Feel free to substitute your own dataset! If you want to create your own face dataset, you’ll need several pictures of each person’s face (at different angles and lighting), along with the ground-truth labels. The wider variety of faces you use, the better the recognizer will do. The easiest way to create a dataset for face recognition is to create a folder for each person and put the face images in there. Make sure each are the same size and resize them so they aren’t large images! Remember that PCA will reduce the image’s dimensionality when we project onto that space anyways so using large, high-definition images won’t help and will slow down our algorithm. A good size is ~512×512 for each image. The images should all be the same size so you can store them in one numpy array with dimensions (num_examples, height, width) . (We’re assuming grayscale images). Then use the folder names to disambiguate classes. Using this approach, you can use your own images.

However, we’ll be using the LFW dataset. Luckily, scikit-learn can automatically load our dataset for us in the correct format. We can call a function to load our data. If the data aren’t available on disk, scikit-learn will automatically download them for us from the University of Massachusetts’ website.

1 2 3 4 5 6 7 8 9 10 11 12 13 14 15 16 17 18 19 | import matplotlib.pyplot as plt from sklearn.model_selection import train_test_split from sklearn.datasets import fetch_lfw_people from sklearn.metrics import classification_report from sklearn.decomposition import PCA from sklearn.neural_network import MLPClassifier # Load data lfw_dataset = fetch_lfw_people(min_faces_per_person=100) _, h, w = lfw_dataset.images.shape X = lfw_dataset.data y = lfw_dataset.target target_names = lfw_dataset.target_names # split into a training and testing set X_train, X_test, y_train, y_test = train_test_split(X, y, test_size=0.3) |

The argument to our function just prunes all people without at least 100 faces, thus reducing the number of classes. Then we can extract our dataset and other auxiliary information. Finally, we split our dataset into training and testing sets.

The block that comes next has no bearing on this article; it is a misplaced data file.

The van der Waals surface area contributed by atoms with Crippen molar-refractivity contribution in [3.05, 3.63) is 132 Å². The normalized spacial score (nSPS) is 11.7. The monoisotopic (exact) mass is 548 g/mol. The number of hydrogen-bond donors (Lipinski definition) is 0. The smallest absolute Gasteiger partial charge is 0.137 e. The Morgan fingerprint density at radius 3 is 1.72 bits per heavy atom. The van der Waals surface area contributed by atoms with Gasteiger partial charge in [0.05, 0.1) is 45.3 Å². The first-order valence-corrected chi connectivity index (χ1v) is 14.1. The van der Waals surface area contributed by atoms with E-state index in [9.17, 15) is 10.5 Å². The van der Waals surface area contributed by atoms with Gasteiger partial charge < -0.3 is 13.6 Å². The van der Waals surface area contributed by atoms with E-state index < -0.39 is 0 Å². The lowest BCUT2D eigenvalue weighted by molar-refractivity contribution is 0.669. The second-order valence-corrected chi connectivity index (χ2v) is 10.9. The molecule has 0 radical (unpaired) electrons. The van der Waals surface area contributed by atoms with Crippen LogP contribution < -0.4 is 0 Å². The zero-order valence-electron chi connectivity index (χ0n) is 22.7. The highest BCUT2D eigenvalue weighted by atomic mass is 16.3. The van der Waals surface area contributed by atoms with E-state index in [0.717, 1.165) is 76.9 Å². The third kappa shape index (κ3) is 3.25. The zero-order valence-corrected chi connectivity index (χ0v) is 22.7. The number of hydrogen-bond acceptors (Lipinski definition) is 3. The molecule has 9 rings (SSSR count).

Now we can simply use scikit-learn’s PCA class to perform the dimensionality reduction for us! We have to select the number of components, i.e., the output dimensionality (the number of eigenvectors to project onto), that we want to reduce down to, and feel free to tweak this parameter to try to get the best result! We’ll use 100 components. Additionally, we’ll whiten our data, which is easy to do with a simple boolean flag! (Whitening just makes our resulting data have a unit variance, which has been shown to produce better results)

1 2 3 4 5 6 7 | # Compute a PCA n_components = 100 pca = PCA(n_components=n_components, whiten=True).fit(X_train) # apply PCA transformation X_train_pca = pca.transform(X_train) X_test_pca = pca.transform(X_test) |

We can apply the transform to bring our images down to a 100-dimensional space. Notice we’re not performing PCA on the entire dataset, only the training data. This is so we can better generalize to unseen data.

Now that we have a reduced-dimensionality vector, we can train our neural network!

1 2 3 | # train a neural network print("Fitting the classifier to the training set") clf = MLPClassifier(hidden_layer_sizes=(1024,), batch_size=256, verbose=True, early_stopping=True).fit(X_train_pca, y_train) |